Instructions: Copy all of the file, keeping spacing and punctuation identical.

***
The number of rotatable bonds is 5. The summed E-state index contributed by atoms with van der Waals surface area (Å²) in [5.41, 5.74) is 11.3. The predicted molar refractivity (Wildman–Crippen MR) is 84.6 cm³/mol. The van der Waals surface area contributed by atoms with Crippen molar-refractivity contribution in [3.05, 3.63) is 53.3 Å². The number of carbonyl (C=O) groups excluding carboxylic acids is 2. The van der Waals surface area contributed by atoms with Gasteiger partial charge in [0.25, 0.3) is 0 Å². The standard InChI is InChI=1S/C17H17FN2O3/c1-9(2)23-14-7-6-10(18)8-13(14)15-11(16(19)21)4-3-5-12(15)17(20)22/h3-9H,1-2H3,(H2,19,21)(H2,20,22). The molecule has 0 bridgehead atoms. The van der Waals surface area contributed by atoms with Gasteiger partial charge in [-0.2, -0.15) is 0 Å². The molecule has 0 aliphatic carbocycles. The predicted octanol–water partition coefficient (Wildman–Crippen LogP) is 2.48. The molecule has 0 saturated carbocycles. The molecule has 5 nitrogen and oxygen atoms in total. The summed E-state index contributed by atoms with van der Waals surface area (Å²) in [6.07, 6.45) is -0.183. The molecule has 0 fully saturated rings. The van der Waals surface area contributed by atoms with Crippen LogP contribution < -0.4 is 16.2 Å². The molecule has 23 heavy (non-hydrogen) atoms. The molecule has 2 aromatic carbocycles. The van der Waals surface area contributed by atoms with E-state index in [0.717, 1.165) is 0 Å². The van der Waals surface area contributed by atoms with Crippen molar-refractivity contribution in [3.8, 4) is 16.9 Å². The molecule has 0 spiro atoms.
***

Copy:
The number of rotatable bonds is 5. The summed E-state index contributed by atoms with van der Waals surface area (Å²) in [5.41, 5.74) is 11.3. The predicted molar refractivity (Wildman–Crippen MR) is 84.6 cm³/mol. The van der Waals surface area contributed by atoms with Crippen molar-refractivity contribution in [3.05, 3.63) is 53.3 Å². The number of carbonyl (C=O) groups excluding carboxylic acids is 2. The van der Waals surface area contributed by atoms with Gasteiger partial charge in [0.25, 0.3) is 0 Å². The standard InChI is InChI=1S/C17H17FN2O3/c1-9(2)23-14-7-6-10(18)8-13(14)15-11(16(19)21)4-3-5-12(15)17(20)22/h3-9H,1-2H3,(H2,19,21)(H2,20,22). The molecule has 0 bridgehead atoms. The van der Waals surface area contributed by atoms with Gasteiger partial charge in [-0.2, -0.15) is 0 Å². The molecule has 0 aliphatic carbocycles. The predicted octanol–water partition coefficient (Wildman–Crippen LogP) is 2.48. The molecule has 0 saturated carbocycles. The molecule has 5 nitrogen and oxygen atoms in total. The summed E-state index contributed by atoms with van der Waals surface area (Å²) in [6.07, 6.45) is -0.183. The molecule has 0 fully saturated rings. The van der Waals surface area contributed by atoms with Crippen LogP contribution < -0.4 is 16.2 Å². The molecule has 23 heavy (non-hydrogen) atoms. The molecule has 2 aromatic carbocycles. The van der Waals surface area contributed by atoms with E-state index in [0.717, 1.165) is 0 Å². The van der Waals surface area contributed by atoms with Crippen molar-refractivity contribution in [3.8, 4) is 16.9 Å². The molecule has 0 spiro atoms.